No. 11 Texas Tech rolls To 103-74 win over Houston Baptist

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MIDLAND, Texas (AP) — Texas Tech coach Chris Beard called a timeout after his No. 11 Red Raiders, playing at a neutral site about 120 miles from their campus, had three turnovers without getting off a shot and quickly fell behind to Houston Baptist.

“Just upset with our start. I didn’t think we were being aggressive,” Beard said, after initially joking that he asked his players where they wanted to eat after the game.

“I’m OK if you start the game and have some adversity. I’m OK if you start the game and the ball doesn’t go in when you shoot,” he said. “I didn’t like our energy. I didn’t like our execution of our early game plan.”

The Red Raiders responded with 14 points in a row, going ahead to stay on the way to a 103-74 victory Wednesday night.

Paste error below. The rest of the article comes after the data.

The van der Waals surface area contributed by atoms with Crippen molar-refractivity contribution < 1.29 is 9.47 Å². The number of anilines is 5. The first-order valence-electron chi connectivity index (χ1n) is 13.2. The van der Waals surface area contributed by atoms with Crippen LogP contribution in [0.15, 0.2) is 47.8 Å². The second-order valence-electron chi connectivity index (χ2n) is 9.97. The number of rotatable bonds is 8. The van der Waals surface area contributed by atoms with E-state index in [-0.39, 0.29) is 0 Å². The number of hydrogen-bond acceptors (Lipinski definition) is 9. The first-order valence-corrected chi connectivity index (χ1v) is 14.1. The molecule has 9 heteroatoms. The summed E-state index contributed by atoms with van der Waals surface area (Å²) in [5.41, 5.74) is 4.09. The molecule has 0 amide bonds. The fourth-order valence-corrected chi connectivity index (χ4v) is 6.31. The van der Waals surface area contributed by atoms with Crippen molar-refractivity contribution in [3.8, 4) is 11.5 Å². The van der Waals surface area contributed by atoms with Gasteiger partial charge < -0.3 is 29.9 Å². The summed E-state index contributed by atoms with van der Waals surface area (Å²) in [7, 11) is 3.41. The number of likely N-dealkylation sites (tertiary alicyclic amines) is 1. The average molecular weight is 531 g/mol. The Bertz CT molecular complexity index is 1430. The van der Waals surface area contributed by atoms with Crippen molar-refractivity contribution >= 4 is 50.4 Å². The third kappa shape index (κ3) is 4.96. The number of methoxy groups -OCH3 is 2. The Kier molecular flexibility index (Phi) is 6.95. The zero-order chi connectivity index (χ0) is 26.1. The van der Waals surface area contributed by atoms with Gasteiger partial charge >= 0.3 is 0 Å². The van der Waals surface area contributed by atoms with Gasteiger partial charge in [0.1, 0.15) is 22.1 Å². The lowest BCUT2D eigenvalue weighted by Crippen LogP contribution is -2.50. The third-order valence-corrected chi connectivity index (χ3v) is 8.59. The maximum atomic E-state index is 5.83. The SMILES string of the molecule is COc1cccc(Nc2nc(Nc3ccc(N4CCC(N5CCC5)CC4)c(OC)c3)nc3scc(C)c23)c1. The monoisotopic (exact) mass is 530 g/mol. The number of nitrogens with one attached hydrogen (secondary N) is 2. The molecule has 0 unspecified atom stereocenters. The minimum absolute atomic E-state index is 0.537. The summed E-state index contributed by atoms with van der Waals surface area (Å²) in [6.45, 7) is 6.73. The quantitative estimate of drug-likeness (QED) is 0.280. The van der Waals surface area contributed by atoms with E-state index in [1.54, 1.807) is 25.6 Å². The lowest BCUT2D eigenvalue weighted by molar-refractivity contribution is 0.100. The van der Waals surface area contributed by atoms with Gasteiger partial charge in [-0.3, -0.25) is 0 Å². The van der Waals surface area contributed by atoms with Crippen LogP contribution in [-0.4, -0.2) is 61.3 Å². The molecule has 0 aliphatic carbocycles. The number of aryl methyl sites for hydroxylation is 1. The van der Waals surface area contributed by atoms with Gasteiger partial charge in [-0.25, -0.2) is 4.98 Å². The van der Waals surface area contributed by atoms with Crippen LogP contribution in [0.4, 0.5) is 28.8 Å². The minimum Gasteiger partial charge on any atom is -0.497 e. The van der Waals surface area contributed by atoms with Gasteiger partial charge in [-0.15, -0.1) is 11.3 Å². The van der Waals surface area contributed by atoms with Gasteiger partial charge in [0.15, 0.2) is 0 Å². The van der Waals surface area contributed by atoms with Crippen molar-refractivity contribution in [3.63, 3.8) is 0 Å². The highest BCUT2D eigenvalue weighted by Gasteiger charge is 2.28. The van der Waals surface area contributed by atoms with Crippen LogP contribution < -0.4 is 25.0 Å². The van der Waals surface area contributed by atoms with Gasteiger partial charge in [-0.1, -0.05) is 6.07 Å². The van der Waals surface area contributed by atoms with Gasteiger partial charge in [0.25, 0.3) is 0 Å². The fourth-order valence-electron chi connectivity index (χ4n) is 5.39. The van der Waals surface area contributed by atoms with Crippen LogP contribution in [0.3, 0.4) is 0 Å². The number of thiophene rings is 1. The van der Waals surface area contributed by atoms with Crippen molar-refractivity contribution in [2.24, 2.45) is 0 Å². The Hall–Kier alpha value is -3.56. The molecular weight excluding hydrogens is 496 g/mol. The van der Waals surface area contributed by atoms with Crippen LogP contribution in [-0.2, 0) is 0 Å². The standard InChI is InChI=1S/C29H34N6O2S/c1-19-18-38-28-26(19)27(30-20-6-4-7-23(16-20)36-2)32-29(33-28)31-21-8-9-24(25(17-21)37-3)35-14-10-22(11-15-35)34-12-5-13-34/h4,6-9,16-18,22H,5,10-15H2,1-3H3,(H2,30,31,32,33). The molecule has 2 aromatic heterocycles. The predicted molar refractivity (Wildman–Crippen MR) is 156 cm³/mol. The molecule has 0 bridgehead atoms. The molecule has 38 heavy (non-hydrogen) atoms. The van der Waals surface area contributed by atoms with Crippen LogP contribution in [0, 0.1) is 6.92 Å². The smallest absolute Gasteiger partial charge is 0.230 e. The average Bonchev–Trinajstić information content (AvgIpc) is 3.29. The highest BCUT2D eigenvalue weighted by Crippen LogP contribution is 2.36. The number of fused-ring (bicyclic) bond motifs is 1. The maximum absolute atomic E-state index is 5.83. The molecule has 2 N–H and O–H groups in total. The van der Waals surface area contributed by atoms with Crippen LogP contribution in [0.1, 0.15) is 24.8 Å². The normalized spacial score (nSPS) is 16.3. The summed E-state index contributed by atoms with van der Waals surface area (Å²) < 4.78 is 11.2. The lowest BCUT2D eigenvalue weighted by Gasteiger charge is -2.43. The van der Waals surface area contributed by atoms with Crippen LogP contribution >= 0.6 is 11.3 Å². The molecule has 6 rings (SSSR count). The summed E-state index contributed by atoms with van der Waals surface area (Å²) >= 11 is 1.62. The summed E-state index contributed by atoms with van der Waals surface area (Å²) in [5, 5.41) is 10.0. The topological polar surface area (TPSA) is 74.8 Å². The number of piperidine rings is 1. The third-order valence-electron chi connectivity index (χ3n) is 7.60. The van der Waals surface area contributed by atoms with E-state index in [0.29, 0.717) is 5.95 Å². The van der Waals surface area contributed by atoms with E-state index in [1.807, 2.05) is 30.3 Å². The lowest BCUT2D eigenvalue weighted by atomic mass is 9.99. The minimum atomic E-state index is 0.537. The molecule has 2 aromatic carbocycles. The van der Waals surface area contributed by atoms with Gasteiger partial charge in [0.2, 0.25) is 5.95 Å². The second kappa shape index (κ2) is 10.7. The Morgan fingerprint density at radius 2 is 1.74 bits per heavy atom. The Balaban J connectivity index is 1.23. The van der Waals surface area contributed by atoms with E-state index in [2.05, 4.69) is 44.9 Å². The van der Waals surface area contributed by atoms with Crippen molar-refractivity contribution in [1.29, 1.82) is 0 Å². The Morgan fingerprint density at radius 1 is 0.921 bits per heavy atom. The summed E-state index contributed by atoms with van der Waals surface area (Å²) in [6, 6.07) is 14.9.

Freshman Jahmi’us Ramsey scored 25 points on 10-of-13 shooting and graduate transfer TJ Holyfield had 21 points on 9-of-10 field goals. Kyler Edwards added 13 points with three 3-pointers while Davide Moretti scored 12 points and had six assists.

“My teammates are doing a great job of getting me the ball in scoring position,” Ramsey said. “I believe the chemistry is really high right now. … Everybody connects on and off the floor. It’s a great start.”

Jalon Gates had 21 points with five 3-pointers to lead Houston Baptist. Ian DuBose added 20 points.

Texas Tech shot 60% overall (40 of 67) and made its first four field goals in the game, but only after the early turnovers while Houston Baptist (0-3) jumped out to a 9-0 lead in just over two minutes. After the timeout, the Red Raiders’ fourth field goal was a layup by Ramsey that tied the game 9-9 with 16:18 left, and they went ahead to stay on a 3-pointer by Edwards.

“Just reminded the guys with our truth-telling culture, ‘This is where we’re at. This is where we have to go.’ I think on the flip side to that there’s some positive, though, to respond that quickly,” Beard said. “As disappointed as we were in our start, we were positive on the fact that we showed that bounce-back.”